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Doing it the old-fashioned way

Posted by Sheryl Julian  October 12, 2009 04:32 PM

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In some Italian-American kitchens, the traditional pasta e fagioli is pronounced pasta fajool. One of the authentic versions of the dish begins with cranberry beans, also known as shell beans, and in Italy as borlotti beans. They have red and white marbled pots, really stunning, and they're labor intensive to peel. Each pod -- don't get the green ones because the beans aren't ripe -- yields 3 or 4 beans. Watch a movie or daydream (I prefer the latter).

Pasta fajool is made with beans, tiny pasta, tomatoes, garlic, and fresh herbs. It simmers into a beautiful dish, which you can garnish with Parmesan, parsley, and crushed red pepper. We plan to eat it all winter, using dried beans when the cranberry beans are no longer in season.

Pasta e fagioli
(Italian pasta and beans)
Serves 6

If you begin with 3 pounds of fresh cranberry beans, you’ll get about 3 cups of shelled beans. This dish tastes better if you let it sit for a couple of hours. Add more water when you reheat the pot.

2 tablespoons olive oil
1 large onion, finely chopped
3 carrots, finely chopped
Salt and black pepper, to taste
2 cloves garlic, finely chopped
8 plum tomatoes, peeled, seeded, and chopped or 1 can (28 ounces) imported whole tomatoes, crushed
6 cups water, or more if necessary
3 tablespoons chopped fresh oregano
2 tablespoons chopped fresh parsley
3 pounds fresh cranberry or shell beans, shelled or 2 cans (1 pound each) shell or white beans, drained and rinsed
1 cup tiny pasta, such as shells, tubettini, farfalline (mini bow ties)
1 cup freshly grated Parmesan cheese
Extra chopped fresh parsley (for serving)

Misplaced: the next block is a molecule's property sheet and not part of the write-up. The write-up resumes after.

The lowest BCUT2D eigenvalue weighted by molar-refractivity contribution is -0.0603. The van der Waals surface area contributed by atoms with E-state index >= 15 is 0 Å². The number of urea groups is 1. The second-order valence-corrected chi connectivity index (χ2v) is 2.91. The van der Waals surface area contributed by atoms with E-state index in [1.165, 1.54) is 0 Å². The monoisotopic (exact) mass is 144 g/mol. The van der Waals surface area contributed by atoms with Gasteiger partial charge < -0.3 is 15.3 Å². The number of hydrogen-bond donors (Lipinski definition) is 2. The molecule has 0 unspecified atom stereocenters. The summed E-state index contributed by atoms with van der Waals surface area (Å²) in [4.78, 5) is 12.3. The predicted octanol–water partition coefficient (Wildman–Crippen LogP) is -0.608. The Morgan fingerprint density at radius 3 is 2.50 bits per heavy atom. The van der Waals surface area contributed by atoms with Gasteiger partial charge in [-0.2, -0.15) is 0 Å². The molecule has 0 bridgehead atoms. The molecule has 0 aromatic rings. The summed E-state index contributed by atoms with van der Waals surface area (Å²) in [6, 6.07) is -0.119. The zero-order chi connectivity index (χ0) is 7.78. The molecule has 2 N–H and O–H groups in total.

Crushed red pepper (for serving)

1. In a large flameproof casserole over medium heat, heat the oil and cook the onion, carrots, salt, and pepper, stirring occasionally, for 10 minutes.
2. Add the garlic and cook, stirring for 1 minute. Add the tomatoes, water, oregano, parsley, salt, and black pepper. Bring to a boil, cover with the lid and simmer for 10 minutes.
3. Meanwhile, in a large saucepan of boiling salted water, cook the pasta, stirring occasionally, for 4 minutes. Add the beans and continue cooking for 3 minutes. The pasta and beans will not be tender; they’ll cook more later. Drain into a colander.
4. Add the beans and pasta to the tomato mixture. Continue cooking, stirring often, for 20 minutes or until the beans and shells are tender. Add more water during cooking if the pot seems dry.
5. Taste for seasoning and add more salt and pepper, if you like. Ladle into bowls, sprinkle with Parmesan, parsley, and crushed red pepper. Sheryl Julian

About Dishing

What's cooking in the world of food.


Sheryl Julian, the Globe's Food Editor, writes regularly for the Food section.

Devra First is the Globe's food reporter and restaurant critic. Her reviews appear weekly in the Food section.

Ellen Bhang reviews Cheap Eats restaurants for the Globe and writes about wine.

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